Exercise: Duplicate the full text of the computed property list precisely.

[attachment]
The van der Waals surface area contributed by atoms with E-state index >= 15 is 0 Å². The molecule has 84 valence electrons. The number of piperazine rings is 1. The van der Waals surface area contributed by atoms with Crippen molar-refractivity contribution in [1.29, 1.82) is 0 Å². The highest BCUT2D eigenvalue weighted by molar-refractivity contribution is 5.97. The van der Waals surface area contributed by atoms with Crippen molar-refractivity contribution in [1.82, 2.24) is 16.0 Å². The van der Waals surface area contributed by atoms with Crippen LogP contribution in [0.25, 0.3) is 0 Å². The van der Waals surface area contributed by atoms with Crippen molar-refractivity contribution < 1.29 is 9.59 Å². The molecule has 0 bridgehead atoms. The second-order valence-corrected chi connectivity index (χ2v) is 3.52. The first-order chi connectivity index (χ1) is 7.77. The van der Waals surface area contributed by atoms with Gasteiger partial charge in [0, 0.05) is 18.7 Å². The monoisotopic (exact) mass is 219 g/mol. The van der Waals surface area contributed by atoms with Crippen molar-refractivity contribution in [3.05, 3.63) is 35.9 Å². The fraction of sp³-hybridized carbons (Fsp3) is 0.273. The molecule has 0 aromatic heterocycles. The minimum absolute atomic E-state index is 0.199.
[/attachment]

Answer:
The van der Waals surface area contributed by atoms with E-state index >= 15 is 0 Å². The molecule has 84 valence electrons. The number of piperazine rings is 1. The van der Waals surface area contributed by atoms with Crippen molar-refractivity contribution in [1.29, 1.82) is 0 Å². The highest BCUT2D eigenvalue weighted by molar-refractivity contribution is 5.97. The van der Waals surface area contributed by atoms with Crippen molar-refractivity contribution in [1.82, 2.24) is 16.0 Å². The van der Waals surface area contributed by atoms with Crippen LogP contribution in [0.25, 0.3) is 0 Å². The van der Waals surface area contributed by atoms with Crippen molar-refractivity contribution < 1.29 is 9.59 Å². The molecule has 0 bridgehead atoms. The second-order valence-corrected chi connectivity index (χ2v) is 3.52. The first-order chi connectivity index (χ1) is 7.77. The van der Waals surface area contributed by atoms with Gasteiger partial charge in [0, 0.05) is 18.7 Å². The monoisotopic (exact) mass is 219 g/mol. The van der Waals surface area contributed by atoms with Crippen molar-refractivity contribution in [3.05, 3.63) is 35.9 Å². The fraction of sp³-hybridized carbons (Fsp3) is 0.273. The molecule has 0 aromatic heterocycles. The minimum absolute atomic E-state index is 0.199.